Short answer -- Probably not without using a different Terminal Emulator.
The sound that plays for the "bell" is determined by the Terminal Emulator. In your case, since you call it "WSL bash", you are probably launching it with the
bash command (or perhaps the distribution name), and thus using the resulting Windows Console. Windows Console is very basic, without many configuration options. As you've discovered, it relies on the Windows "Critical Stop" sound.
And in that, it isn't alone. Even if you upgrade to Microsoft's much more modern, open-source (and actively developed) Windows Terminal (installable from the Microsoft Store) as a replacement, it still just calls the Critical Stop sound as well. It's Microsoft software, so that makes sense -- they are likely going to rely on the underlying Windows API's. There are options to disable, enable, or use visual bell only. But no option to change the sound itself.
That said, the Windows Terminal team does take feature requests (through Github), so it can't hurt to ask.
Even the popular alternative ConEmu seems to do the same.
Hyper is another alternative. I see that there's a "BellURL" option in its config, but I can't find any documentation on how it works. Might be worth checking out, though.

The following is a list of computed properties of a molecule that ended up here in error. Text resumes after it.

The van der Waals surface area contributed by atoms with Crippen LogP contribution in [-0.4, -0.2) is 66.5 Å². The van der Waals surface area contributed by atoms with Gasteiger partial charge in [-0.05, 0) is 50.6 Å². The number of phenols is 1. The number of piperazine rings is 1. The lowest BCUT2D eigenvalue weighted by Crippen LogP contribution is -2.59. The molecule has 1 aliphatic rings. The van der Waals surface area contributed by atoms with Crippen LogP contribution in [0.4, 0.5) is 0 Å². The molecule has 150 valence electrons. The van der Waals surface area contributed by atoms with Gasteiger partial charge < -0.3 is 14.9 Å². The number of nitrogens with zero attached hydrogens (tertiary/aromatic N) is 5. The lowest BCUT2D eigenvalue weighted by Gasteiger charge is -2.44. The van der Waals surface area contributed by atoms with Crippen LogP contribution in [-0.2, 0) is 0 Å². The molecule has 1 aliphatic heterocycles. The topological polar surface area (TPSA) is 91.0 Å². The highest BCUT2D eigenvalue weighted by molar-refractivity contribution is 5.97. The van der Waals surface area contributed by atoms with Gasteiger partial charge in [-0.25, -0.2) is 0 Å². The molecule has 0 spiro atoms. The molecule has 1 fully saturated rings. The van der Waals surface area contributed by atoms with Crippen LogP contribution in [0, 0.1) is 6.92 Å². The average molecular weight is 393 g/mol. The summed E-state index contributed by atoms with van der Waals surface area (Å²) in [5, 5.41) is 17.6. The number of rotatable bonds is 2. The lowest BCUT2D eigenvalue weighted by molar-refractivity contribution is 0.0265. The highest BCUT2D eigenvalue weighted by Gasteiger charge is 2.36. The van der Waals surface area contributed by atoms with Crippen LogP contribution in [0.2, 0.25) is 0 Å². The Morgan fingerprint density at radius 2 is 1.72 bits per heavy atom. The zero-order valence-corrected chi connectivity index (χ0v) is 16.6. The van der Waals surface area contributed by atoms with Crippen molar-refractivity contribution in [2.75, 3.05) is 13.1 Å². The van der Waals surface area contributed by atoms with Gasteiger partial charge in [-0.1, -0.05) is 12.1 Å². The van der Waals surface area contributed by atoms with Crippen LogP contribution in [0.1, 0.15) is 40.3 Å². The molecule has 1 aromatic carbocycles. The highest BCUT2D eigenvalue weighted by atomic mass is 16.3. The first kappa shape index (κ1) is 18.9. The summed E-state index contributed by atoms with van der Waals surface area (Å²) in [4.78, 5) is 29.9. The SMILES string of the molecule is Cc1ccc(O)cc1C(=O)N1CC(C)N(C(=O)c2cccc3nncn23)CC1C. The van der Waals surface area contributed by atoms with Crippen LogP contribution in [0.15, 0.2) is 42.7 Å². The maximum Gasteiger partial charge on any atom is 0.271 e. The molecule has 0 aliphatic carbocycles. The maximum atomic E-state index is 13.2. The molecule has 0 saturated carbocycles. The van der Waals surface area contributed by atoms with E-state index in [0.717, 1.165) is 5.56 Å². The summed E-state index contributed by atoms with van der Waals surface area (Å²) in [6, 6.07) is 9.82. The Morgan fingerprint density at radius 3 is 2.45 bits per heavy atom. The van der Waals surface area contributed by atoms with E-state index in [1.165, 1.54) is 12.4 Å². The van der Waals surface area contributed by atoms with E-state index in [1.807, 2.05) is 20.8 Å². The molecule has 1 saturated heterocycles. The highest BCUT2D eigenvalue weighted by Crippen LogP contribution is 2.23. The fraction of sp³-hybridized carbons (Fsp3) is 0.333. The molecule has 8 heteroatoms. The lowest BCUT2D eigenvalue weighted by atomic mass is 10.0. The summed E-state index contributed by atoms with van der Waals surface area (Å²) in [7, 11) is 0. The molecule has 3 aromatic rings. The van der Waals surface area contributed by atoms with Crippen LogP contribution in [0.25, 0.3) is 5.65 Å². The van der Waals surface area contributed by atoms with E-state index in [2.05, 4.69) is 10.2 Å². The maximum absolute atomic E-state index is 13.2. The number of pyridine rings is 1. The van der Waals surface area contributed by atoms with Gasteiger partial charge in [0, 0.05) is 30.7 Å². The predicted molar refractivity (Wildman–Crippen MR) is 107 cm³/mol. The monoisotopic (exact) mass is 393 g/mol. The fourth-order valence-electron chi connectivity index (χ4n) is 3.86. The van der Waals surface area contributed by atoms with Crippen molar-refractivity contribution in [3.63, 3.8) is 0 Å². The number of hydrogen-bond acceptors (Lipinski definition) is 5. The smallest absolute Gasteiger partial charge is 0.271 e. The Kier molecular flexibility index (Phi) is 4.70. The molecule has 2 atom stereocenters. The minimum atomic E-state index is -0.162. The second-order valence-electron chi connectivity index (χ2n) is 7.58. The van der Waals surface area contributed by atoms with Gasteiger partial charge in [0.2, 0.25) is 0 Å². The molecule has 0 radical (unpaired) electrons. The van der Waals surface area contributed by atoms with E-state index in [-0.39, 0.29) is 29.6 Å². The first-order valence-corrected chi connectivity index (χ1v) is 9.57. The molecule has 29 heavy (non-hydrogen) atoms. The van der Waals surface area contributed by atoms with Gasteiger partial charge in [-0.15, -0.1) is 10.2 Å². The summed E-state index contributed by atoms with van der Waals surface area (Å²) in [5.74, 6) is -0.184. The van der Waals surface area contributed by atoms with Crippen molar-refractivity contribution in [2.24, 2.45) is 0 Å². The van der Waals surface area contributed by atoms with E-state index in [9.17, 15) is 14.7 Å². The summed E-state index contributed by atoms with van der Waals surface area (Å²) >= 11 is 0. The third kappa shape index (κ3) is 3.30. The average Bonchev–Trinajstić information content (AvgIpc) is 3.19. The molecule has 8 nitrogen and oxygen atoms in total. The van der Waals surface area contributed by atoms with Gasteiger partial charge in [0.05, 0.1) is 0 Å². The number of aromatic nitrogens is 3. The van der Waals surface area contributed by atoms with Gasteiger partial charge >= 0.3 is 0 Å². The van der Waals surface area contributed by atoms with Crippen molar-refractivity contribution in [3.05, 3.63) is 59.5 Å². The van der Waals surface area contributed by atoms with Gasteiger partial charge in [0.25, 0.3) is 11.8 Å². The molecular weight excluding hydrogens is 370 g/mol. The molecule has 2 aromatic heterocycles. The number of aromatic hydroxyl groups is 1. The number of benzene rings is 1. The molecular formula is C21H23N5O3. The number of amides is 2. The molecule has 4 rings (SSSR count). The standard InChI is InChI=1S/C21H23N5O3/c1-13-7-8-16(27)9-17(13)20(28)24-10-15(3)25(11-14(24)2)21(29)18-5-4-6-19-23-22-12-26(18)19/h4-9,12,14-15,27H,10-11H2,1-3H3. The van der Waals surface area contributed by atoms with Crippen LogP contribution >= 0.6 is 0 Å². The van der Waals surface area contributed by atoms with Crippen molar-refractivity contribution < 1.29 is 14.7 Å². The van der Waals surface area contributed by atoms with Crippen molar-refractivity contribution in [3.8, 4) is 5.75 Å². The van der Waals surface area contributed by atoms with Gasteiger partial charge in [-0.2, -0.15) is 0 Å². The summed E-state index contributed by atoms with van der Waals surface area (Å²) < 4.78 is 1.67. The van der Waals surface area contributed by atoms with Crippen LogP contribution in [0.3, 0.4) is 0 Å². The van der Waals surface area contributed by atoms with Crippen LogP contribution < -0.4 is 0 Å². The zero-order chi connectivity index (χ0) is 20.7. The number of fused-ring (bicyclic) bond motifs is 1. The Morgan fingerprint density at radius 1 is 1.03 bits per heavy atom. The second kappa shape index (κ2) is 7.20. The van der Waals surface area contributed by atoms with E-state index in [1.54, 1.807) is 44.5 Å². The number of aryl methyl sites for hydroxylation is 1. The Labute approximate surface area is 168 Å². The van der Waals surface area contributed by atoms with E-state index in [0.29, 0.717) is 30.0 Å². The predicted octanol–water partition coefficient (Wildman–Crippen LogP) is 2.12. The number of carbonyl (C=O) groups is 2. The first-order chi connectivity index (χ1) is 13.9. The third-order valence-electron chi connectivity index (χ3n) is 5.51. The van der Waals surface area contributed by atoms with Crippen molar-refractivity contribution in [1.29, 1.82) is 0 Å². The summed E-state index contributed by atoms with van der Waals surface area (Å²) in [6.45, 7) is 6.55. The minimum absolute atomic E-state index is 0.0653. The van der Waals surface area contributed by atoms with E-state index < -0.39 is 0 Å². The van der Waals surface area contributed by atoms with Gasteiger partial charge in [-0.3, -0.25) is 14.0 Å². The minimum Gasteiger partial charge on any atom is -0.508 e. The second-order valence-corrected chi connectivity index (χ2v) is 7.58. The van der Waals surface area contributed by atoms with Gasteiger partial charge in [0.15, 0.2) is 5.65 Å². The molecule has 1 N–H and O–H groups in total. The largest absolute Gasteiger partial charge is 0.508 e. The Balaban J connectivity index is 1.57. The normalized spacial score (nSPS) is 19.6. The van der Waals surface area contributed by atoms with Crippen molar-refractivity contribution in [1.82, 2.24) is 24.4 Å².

While I haven't tried this route, you could also consider installing X Server in WSL and using one of the myriad Linux Terminal Emulators. I'm guessing that some of these would have a setting for the this. You'd also need audio support -- I believe this is done through PulseAudio. There's a Kali distribution (Win-KeX that bundles this. I did try to install it a while back, but I was unsuccessful. I honestly didn't put much effort into it.
Finally, Microsoft is adding full graphical support to WSL (called WSLg), with audio as well. Once this is done, as with the previous option, you could use a Linux Terminal Emulator inside Windows to run the WSL Bash shell. It's currently in the Insider/Preview release of Windows (which I don't necessarily recommend installing on your day-to-day computer) for release later this year.